Gaming has drastically changed of the course of the past 20 years, and the way we play and the dynamics of our gaming habits have become something very different from the past.
With that being said, these changes have brought about ways that gaming lets us down too. Whether its wasting money on pre-orders, buying loot boxes and getting nothing from them, or hyping for a multiplayer game that you end up playing alone.
Here are some moments in gaming that gamers live to regret.
We all know how it goes: “Pre-order now for instant access to this skin, this map, and these weapons that will surely make you stand out from all the other players”.
While this is all fun and sometimes we get some cool content like the Harley Quinn mission in Arkham Knight, we are often let down by these so-called “incentives”.
That is to say, they sometimes end up being completely useless or you look so similar to the original skin that you never want to use it.
The same is said for those Deluxe Edition games that also rope you into doing the same thing. Only R200 more for the Deluxe Edition which includes the special AK47 and outfit.
You then use the gun and realise that it is the biggest load of rubbish ever and instantly regret ever spending that extra cash on the game.
Twenty years ago if you released a game that was it. You would have to work on an expansion and it had better be worth the gamer’s time and money else you would have hell to pay.
These days, publishers and developers screw us over every day with rubbish DLC and the worst thing ever, in-game purchases.
The worst type of in-game purchase has to be the boxes that contain items which normally revolve around cosmetic gear and skins.
If a game has a box system then players can usually buy them separately in batches of one, ten, even twenty and they cost a pretty dime when doing so.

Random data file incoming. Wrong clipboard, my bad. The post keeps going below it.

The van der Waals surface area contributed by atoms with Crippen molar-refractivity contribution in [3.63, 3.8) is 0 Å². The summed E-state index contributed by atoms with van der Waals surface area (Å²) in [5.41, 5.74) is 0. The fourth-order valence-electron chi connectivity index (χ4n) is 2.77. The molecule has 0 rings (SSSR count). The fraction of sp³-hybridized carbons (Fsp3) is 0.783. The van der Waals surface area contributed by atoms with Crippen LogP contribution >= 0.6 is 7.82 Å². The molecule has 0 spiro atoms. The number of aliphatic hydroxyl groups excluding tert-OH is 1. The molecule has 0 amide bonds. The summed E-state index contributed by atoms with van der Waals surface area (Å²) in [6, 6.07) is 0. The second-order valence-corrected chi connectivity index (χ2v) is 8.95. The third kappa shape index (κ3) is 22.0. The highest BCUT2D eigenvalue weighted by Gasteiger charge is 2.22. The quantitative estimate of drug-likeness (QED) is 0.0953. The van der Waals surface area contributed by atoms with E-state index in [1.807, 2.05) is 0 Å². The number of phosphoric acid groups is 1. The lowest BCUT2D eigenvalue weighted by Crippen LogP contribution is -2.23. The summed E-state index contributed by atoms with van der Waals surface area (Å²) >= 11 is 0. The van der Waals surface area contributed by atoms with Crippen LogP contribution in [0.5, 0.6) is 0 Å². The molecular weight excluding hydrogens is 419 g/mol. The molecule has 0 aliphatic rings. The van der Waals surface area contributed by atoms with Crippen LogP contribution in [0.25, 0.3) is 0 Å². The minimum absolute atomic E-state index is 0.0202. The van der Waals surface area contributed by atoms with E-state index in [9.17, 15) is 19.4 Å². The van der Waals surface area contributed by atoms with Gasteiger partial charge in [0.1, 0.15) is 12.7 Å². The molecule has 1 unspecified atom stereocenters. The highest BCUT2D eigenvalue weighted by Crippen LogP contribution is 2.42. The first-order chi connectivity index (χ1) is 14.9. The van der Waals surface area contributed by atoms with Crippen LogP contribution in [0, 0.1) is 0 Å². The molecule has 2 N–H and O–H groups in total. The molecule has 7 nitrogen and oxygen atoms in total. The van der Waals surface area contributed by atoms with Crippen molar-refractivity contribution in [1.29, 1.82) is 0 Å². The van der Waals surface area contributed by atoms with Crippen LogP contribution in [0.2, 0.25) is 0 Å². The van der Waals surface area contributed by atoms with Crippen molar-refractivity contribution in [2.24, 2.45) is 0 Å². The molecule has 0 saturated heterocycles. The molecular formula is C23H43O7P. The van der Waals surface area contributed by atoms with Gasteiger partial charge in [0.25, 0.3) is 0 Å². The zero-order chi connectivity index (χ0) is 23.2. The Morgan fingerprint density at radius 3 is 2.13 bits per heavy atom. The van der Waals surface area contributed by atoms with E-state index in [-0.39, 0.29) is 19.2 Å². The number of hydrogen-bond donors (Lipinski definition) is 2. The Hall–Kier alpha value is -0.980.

You now have spent over R500 on these boxes as you will not miss out on that golden pig skin. After twenty boxes or so you are now still waiting for that skin to drop.
R500 or more later, as I normally spend a few hundred and then give it another go, there is no sign of the golden pig skin, and you now sit there in sadness as you have nothing to show for that money wasted.
Buying games on sale
If you play on any gaming device you would know that at least once a week there will be a sale for you to take advantage of, be it a single game at a great price or a dozen of them. It is a struggle we all live with, having to avoid these great games at great prices.
The issue here is that most of the time we splurge on these sales, and yes it helps improve our Steam library, but how many of these games do you actually play?
Often weeks go by after purchasing a couple of games on sale and I am scrolling through my library and realise that I have not opened them at all.
The worst is when you see a game on sale and head to the marketplace to buy it and realise that you actually already own it.
All those dozens of games you bought on sale during the Steam Summer Sale could probably add up to a few brand-new releases if you think about it. Regret those purchases yet?
Playing a social game alone
Other than review titles, many of my game purchases are made depending on what my friends are going to buy.
I have my eyes on Fortnite in July as it is going to be an epic game to play with friends. Sometimes, however, these things don’t always work out as well as we think.
You buy a game because your friends are hyped to play it and you guys spend a good few hours on it, but sooner than you think no one is playing this social game with you anymore.
You then run through the most social parts of the game all alone while hoping that someone will see you playing the game and join. Alas no invites are sent, and no communication is made.
The second you leave the game and join on whatever they are playing you instantly get a chat invite. You then realise that you perhaps you should have saved your cash rather than relying on your buddies to make your purchase decisions for you.
A few years ago, if you pre-ordered a game a payment would not go off until about 2 days before release. Nowadays things are a little different.
Everything requires immediate payment and that means that if you are looking forward to playing a game in December, then you better cough up the R1,000 now.
In a world with YouTubers who get paid to say nice things and limited game access to the media who actually speak the truth, games are not what they seem. Throwing money at a pre-order is a gamble, and less gamers have money to throw at a potentially bad product.
There is nothing worse than buying a game and instantly getting hit with regret when the reviews go live, or worse, no reviews at all at launch.
You now have wasted money on the game which you could have spent elsewhere.